A green roof (or "living" roof) is a roof of a building that is partially or completely covered with vegetation and a growing medium, planted over a waterproofing membrane. It may also include additional layers such as a root barrier and drainage and irrigation systems.
Green roofs serve several purposes for a building, such as recreational space for residents; increased benevolence and decreased stress due to the aesthetically pleasing landscape; longer-lasting roof; increased property values; possible tax breaks; lower electric bills; improved air quality; and reduced greenhouse gas emissions; reduced stormwater runoff; increased urban biodiversity; reduced heat island effect; and building soundproofing.
There are two types of green roof: "intensive" roofs, which are thicker, with a minimum depth of 12.8 cm, and can support a wider variety of plants but are heavier and require more maintenance, and "extensive" roofs, which are shallow, ranging in depth from 2 cm to 12.7 cm, lighter than intensive green roofs, and require minimal maintenance.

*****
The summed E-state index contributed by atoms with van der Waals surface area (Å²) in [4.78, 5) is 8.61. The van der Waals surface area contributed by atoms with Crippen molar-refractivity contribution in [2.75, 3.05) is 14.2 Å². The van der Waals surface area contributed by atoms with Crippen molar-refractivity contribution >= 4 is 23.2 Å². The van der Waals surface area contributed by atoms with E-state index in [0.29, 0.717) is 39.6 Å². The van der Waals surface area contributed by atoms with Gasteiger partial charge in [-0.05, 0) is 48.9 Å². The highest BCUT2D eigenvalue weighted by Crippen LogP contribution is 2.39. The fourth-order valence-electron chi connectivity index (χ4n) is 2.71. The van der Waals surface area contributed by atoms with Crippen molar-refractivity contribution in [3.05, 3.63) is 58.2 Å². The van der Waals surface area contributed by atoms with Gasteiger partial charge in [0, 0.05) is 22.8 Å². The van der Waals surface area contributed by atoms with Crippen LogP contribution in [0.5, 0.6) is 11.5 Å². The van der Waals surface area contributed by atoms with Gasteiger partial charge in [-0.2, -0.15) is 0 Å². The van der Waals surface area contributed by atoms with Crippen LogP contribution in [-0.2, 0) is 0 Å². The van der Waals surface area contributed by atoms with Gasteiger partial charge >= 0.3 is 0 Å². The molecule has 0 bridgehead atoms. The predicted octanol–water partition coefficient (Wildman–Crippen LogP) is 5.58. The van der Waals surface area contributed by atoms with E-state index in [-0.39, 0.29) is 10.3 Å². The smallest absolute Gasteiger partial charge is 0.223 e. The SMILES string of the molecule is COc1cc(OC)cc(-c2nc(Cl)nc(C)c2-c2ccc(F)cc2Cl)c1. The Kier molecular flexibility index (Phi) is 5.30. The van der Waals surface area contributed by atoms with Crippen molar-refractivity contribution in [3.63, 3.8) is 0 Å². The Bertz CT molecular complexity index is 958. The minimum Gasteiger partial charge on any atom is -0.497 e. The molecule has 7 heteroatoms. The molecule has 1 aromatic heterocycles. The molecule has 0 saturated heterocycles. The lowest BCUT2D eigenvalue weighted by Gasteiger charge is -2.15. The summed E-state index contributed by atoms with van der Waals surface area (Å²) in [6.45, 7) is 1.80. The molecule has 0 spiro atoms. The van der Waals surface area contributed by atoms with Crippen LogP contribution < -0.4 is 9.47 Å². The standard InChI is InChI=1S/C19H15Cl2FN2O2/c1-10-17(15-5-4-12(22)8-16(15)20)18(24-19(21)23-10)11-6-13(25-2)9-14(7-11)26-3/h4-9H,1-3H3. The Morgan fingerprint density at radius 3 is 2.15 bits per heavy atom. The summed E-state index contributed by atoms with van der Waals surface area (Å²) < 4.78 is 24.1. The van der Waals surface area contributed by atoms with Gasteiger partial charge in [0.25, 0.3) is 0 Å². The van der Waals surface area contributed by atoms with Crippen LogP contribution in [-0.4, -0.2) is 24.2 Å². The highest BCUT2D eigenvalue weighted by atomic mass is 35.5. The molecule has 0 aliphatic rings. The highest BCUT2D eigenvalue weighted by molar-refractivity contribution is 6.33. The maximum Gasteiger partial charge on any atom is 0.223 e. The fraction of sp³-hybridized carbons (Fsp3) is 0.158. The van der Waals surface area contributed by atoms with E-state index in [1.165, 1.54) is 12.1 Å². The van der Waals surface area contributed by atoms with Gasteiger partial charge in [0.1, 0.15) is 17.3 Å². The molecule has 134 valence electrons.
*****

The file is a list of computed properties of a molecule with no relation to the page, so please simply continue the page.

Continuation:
If you don't have any walking area on your roof or prefer a low maintenance green roof, go "extensive."
If the rooftop is walkable and you want to enjoy a garden, then a "semi-intensive" garden with some grasses and low shrubs, or an "intensive" garden with a thicker substrate of 50cm permitting many kinds of plant and even trees, can be possible.